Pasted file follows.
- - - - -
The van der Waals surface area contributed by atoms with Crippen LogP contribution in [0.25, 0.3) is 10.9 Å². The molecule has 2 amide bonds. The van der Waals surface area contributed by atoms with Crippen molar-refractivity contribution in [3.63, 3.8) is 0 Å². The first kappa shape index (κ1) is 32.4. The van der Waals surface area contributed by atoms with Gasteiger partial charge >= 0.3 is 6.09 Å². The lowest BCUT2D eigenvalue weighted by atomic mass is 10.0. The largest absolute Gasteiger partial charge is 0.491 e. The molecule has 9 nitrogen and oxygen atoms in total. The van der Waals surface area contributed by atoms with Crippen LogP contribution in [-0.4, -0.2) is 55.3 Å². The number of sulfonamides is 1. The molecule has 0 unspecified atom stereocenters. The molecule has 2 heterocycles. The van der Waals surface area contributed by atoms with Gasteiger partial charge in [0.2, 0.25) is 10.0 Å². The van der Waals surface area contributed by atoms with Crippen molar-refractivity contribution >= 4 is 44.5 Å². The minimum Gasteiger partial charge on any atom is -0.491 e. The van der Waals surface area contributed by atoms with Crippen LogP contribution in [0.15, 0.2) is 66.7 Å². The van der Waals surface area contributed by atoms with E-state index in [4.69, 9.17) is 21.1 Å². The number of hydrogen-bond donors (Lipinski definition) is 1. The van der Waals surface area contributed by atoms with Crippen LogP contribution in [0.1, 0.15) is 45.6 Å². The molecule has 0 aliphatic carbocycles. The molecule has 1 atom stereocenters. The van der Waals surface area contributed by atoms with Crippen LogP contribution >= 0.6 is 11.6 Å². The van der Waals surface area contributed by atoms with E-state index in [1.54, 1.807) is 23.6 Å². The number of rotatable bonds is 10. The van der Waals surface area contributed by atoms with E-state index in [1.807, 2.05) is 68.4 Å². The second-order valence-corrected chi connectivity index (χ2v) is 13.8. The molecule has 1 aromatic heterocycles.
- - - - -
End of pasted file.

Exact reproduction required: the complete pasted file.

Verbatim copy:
The van der Waals surface area contributed by atoms with Crippen LogP contribution in [0.25, 0.3) is 10.9 Å². The molecule has 2 amide bonds. The van der Waals surface area contributed by atoms with Crippen molar-refractivity contribution in [3.63, 3.8) is 0 Å². The first kappa shape index (κ1) is 32.4. The van der Waals surface area contributed by atoms with Gasteiger partial charge >= 0.3 is 6.09 Å². The lowest BCUT2D eigenvalue weighted by atomic mass is 10.0. The largest absolute Gasteiger partial charge is 0.491 e. The molecule has 9 nitrogen and oxygen atoms in total. The van der Waals surface area contributed by atoms with Crippen LogP contribution in [-0.4, -0.2) is 55.3 Å². The number of sulfonamides is 1. The molecule has 0 unspecified atom stereocenters. The molecule has 2 heterocycles. The van der Waals surface area contributed by atoms with Gasteiger partial charge in [0.2, 0.25) is 10.0 Å². The van der Waals surface area contributed by atoms with Crippen molar-refractivity contribution >= 4 is 44.5 Å². The minimum Gasteiger partial charge on any atom is -0.491 e. The van der Waals surface area contributed by atoms with Crippen LogP contribution in [0.15, 0.2) is 66.7 Å². The van der Waals surface area contributed by atoms with E-state index in [4.69, 9.17) is 21.1 Å². The number of hydrogen-bond donors (Lipinski definition) is 1. The van der Waals surface area contributed by atoms with Crippen LogP contribution in [0.1, 0.15) is 45.6 Å². The molecule has 0 aliphatic carbocycles. The molecule has 1 atom stereocenters. The van der Waals surface area contributed by atoms with Crippen LogP contribution >= 0.6 is 11.6 Å². The van der Waals surface area contributed by atoms with E-state index in [1.54, 1.807) is 23.6 Å². The number of rotatable bonds is 10. The van der Waals surface area contributed by atoms with E-state index in [1.807, 2.05) is 68.4 Å². The second-order valence-corrected chi connectivity index (χ2v) is 13.8. The molecule has 1 aromatic heterocycles.